Use the converter/encoder of your choice. I used to VideoDrive again to do the job. More precisely: to copy the video files into an iTunes compatible container (.mov) but I did not let it create any reference files this time.
This results in nothing but the .mov files the external harddisk right next to the originals (.avi). After a quick check, I moved the .avi files into the trash…
Now the magic happens!

Select all those video files, hold down the option key (until the end of the trick) and drag all the selected files over to iTunes with the mouse. Done.
iTunes will now check the files and do some internal magic and after a few seconds (or minutes – depending on the quantity of files you selected) will show those files under „Movies“ in the library.
Should the videos you moved to iTunes be episodes of a tv show, select all episodes, hit command+i and under „Options“ select the media type „tv show“. iTunes will again work for some time and then present those files correctly under „TV Shows“.
The truly wonderful thing: NOTHING gets copied to the internal harddrive. Everything stays in it’s place and still you have what you wanted:
1. The videos are in iTunes
2. You can share them using the „Shared Library“ feature
3. You can start playing them using the „Remote“ app on your iPhone or iPod Touch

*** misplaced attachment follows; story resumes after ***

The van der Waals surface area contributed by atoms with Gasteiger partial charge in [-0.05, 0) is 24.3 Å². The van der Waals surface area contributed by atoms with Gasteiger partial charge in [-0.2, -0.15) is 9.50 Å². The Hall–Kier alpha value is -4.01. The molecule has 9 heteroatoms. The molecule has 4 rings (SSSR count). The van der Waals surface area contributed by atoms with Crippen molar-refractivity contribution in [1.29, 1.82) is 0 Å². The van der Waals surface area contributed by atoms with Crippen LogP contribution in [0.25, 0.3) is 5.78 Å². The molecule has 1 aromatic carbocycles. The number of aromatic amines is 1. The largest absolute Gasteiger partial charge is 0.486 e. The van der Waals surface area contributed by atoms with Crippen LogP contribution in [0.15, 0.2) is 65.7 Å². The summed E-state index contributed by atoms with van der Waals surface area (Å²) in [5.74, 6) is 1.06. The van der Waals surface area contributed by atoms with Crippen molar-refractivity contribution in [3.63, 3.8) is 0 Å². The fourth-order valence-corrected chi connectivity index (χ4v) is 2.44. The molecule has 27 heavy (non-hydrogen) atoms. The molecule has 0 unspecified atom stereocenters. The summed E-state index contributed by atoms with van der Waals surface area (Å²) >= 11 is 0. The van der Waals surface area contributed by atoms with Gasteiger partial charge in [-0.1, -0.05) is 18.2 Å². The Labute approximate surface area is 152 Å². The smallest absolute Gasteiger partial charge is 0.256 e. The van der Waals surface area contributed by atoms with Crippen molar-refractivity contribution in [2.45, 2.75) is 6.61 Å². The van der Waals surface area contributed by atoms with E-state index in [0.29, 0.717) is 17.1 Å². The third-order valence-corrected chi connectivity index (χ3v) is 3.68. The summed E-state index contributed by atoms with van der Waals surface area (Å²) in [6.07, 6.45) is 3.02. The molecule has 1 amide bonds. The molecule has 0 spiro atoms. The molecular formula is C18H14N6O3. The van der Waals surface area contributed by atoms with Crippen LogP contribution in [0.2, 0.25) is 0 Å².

4. You can put the files onto your iPhone or iPod

See? That was easy, wasn’t it?

Published inAllgemein

17 Comments

  1. Good to hear that you finally solved it! Especially since I’m considering getting a MAC and such information sure helps. 🙂 Still not sure if I like the idea of converting all my files into a certain format. Sounds annoying to me.

  2. Good to hear that you finally solved it! Especially since I’m considering getting a MAC and such information sure helps. 🙂 Still not sure if I like the idea of converting all my files into a certain format. Sounds annoying to me.

  3. Well, it is annoying. But annoying to a degree I can live with. Especially considering the alternatives.
    As for the converting itself: my Mac runs 24/7 anyhow. I just let a batch converter do the job.
    Sure, it would be nice if iTunes would simply accept .avi files. On the other hand, I can understand that this would be a lot of work, since .avi ist nothing more than a container, which can contain… well… just about anything.
    Yeah, .mov, too, is a container format. But it’s a container the „Apple way“, which, probably, makes things easier.

    Then again: one has to think about what one really needs. For most users my solution „5“ is possibly good enough…

  4. Well, it is annoying. But annoying to a degree I can live with. Especially considering the alternatives.
    As for the converting itself: my Mac runs 24/7 anyhow. I just let a batch converter do the job.
    Sure, it would be nice if iTunes would simply accept .avi files. On the other hand, I can understand that this would be a lot of work, since .avi ist nothing more than a container, which can contain… well… just about anything.
    Yeah, .mov, too, is a container format. But it’s a container the „Apple way“, which, probably, makes things easier.

    Then again: one has to think about what one really needs. For most users my solution „5“ is possibly good enough…

  5. jakob jakob

    This does not work for me with iTunes 9 and current Snow Leopard OSX. The files are being copied from the external drive to the internal drive.